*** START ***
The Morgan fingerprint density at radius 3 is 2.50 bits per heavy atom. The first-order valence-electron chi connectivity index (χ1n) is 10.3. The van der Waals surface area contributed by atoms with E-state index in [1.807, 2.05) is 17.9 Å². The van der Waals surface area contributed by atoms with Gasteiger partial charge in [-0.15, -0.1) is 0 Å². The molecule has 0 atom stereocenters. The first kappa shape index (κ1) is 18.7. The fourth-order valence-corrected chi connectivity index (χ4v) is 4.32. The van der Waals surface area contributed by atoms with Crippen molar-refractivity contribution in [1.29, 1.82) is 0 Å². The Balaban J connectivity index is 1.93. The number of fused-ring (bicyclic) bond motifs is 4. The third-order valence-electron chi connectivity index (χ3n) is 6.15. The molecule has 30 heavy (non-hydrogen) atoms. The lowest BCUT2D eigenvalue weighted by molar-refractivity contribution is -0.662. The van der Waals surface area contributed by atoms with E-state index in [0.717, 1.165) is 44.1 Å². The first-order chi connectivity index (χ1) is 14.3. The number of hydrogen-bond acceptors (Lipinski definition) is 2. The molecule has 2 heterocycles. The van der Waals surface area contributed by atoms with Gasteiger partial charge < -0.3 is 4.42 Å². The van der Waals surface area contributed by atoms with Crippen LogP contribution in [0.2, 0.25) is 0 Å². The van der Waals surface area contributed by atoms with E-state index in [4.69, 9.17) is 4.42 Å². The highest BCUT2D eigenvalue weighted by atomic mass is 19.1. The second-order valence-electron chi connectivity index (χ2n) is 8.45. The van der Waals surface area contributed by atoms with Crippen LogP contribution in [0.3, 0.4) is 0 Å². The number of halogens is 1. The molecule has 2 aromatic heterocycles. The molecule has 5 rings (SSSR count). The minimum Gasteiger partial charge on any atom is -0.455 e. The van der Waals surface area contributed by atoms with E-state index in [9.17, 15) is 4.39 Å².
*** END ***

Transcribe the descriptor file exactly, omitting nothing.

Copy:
The Morgan fingerprint density at radius 3 is 2.50 bits per heavy atom. The first-order valence-electron chi connectivity index (χ1n) is 10.3. The van der Waals surface area contributed by atoms with E-state index in [1.807, 2.05) is 17.9 Å². The van der Waals surface area contributed by atoms with Gasteiger partial charge in [-0.15, -0.1) is 0 Å². The molecule has 0 atom stereocenters. The first kappa shape index (κ1) is 18.7. The fourth-order valence-corrected chi connectivity index (χ4v) is 4.32. The van der Waals surface area contributed by atoms with Crippen molar-refractivity contribution in [1.29, 1.82) is 0 Å². The Balaban J connectivity index is 1.93. The number of fused-ring (bicyclic) bond motifs is 4. The third-order valence-electron chi connectivity index (χ3n) is 6.15. The molecule has 30 heavy (non-hydrogen) atoms. The lowest BCUT2D eigenvalue weighted by molar-refractivity contribution is -0.662. The van der Waals surface area contributed by atoms with E-state index in [0.717, 1.165) is 44.1 Å². The first-order chi connectivity index (χ1) is 14.3. The number of hydrogen-bond acceptors (Lipinski definition) is 2. The molecule has 2 heterocycles. The van der Waals surface area contributed by atoms with Gasteiger partial charge < -0.3 is 4.42 Å². The van der Waals surface area contributed by atoms with Crippen LogP contribution in [0.2, 0.25) is 0 Å². The van der Waals surface area contributed by atoms with E-state index in [4.69, 9.17) is 4.42 Å². The highest BCUT2D eigenvalue weighted by atomic mass is 19.1. The second-order valence-electron chi connectivity index (χ2n) is 8.45. The van der Waals surface area contributed by atoms with Crippen LogP contribution in [0.3, 0.4) is 0 Å². The number of halogens is 1. The molecule has 2 aromatic heterocycles. The molecule has 5 rings (SSSR count). The minimum Gasteiger partial charge on any atom is -0.455 e. The van der Waals surface area contributed by atoms with E-state index in [9.17, 15) is 4.39 Å².